We lost a boy five months into the pregnancy and we lost two years and much more money than we had on the in vitro merry-go-round. She was despondent and ready to give up, but by this time I was totally on board with the baby thing and talked her into adoption and then talked her into China. Sometimes I'm smart.

The Chinese invented bureaucracy and are amazingly good at inventing hoops for you to jump through. The process took two years, which is longer than usual, but there was a bureaucratic war going on at the time as two government agencies were battling over the lucrative foreign adoption franchise.

But I'll say this; once you jump through the last hoop it goes exactly the way they say it will. You never run into a judge with his hand out as is the case in a number of other countries. If a judge tried it, he probably wouldn't have that hand for long.

The day we met Gracie was a hot, muggy, tropical day in April. Her home town, Zhangjiang, is only a hundred or so miles north of Viet Nam. We had a small group, two couples and a single woman and we went by van to the orphanage and waited in an enclosed courtyard for the nannies to bring down the kids. I can't tell you what a mess the five of us were after two years and 12,000 miles. With our referral came a postage stamp sized picture taken when the kids were a couple months old and a medical form that only assured us that they had the usual number of everything and were in good health.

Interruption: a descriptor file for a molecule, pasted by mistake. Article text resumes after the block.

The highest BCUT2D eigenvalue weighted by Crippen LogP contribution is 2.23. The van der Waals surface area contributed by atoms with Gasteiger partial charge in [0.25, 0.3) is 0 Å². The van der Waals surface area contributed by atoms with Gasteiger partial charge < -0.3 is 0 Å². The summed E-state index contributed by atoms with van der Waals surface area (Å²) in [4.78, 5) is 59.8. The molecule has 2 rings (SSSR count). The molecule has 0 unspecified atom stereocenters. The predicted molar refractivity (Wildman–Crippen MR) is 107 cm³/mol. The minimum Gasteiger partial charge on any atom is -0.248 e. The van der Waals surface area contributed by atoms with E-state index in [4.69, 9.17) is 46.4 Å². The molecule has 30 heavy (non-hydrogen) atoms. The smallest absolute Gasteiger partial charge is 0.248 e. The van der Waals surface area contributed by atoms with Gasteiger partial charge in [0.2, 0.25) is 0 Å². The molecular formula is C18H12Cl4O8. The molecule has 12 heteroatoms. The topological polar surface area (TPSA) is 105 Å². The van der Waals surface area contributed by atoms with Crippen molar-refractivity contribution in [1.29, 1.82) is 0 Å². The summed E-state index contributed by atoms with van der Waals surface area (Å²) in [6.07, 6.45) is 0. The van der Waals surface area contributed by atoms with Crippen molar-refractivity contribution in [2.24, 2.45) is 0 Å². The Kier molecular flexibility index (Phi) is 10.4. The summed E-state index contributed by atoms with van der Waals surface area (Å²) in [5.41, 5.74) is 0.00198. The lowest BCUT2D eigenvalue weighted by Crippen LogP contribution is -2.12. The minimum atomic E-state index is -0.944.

In the adoption game there's a lot of fussing about something called 'attachment disorder' which is probably just a projection of the parent's anxieties that the child will not bond with them, or worse, they will not love the child.

I guess it happens, though I've never heard of a case with a Chinese kid, but I can tell you that we fell deeply and permanently in love with Grace the moment we met her. She's an easy kid to love. Happiest kid I ever saw. Sweet, openhearted, smart, athletic, sincere, hard working, eager to please and affectionate. I don't remember some of those first few minutes, but I do remember thinking 'This is the most beautiful child I ever saw.' Even though she was howling like a banshee.